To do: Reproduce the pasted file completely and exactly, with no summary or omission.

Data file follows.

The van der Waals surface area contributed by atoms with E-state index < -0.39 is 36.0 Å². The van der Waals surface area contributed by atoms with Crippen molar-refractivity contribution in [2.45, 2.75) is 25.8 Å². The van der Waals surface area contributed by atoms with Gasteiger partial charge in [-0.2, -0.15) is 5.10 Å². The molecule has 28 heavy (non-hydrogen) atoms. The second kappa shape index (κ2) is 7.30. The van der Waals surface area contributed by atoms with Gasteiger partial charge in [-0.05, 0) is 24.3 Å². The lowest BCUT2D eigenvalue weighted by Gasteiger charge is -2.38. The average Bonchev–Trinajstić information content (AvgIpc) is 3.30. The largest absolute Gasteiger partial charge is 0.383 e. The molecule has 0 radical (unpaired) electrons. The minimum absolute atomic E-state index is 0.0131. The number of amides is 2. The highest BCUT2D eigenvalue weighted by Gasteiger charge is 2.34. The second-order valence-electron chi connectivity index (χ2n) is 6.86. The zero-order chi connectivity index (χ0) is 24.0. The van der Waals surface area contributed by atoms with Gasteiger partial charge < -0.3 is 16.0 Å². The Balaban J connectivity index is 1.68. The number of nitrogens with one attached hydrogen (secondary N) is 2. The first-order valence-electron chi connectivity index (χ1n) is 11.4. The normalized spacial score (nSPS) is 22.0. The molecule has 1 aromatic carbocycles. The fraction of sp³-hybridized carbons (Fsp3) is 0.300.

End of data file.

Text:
The van der Waals surface area contributed by atoms with E-state index < -0.39 is 36.0 Å². The van der Waals surface area contributed by atoms with Crippen molar-refractivity contribution in [2.45, 2.75) is 25.8 Å². The van der Waals surface area contributed by atoms with Gasteiger partial charge in [-0.2, -0.15) is 5.10 Å². The molecule has 28 heavy (non-hydrogen) atoms. The second kappa shape index (κ2) is 7.30. The van der Waals surface area contributed by atoms with Gasteiger partial charge in [-0.05, 0) is 24.3 Å². The lowest BCUT2D eigenvalue weighted by Gasteiger charge is -2.38. The average Bonchev–Trinajstić information content (AvgIpc) is 3.30. The largest absolute Gasteiger partial charge is 0.383 e. The molecule has 0 radical (unpaired) electrons. The minimum absolute atomic E-state index is 0.0131. The number of amides is 2. The highest BCUT2D eigenvalue weighted by Gasteiger charge is 2.34. The second-order valence-electron chi connectivity index (χ2n) is 6.86. The zero-order chi connectivity index (χ0) is 24.0. The van der Waals surface area contributed by atoms with Gasteiger partial charge < -0.3 is 16.0 Å². The Balaban J connectivity index is 1.68. The number of nitrogens with one attached hydrogen (secondary N) is 2. The first-order valence-electron chi connectivity index (χ1n) is 11.4. The normalized spacial score (nSPS) is 22.0. The molecule has 1 aromatic carbocycles. The fraction of sp³-hybridized carbons (Fsp3) is 0.300.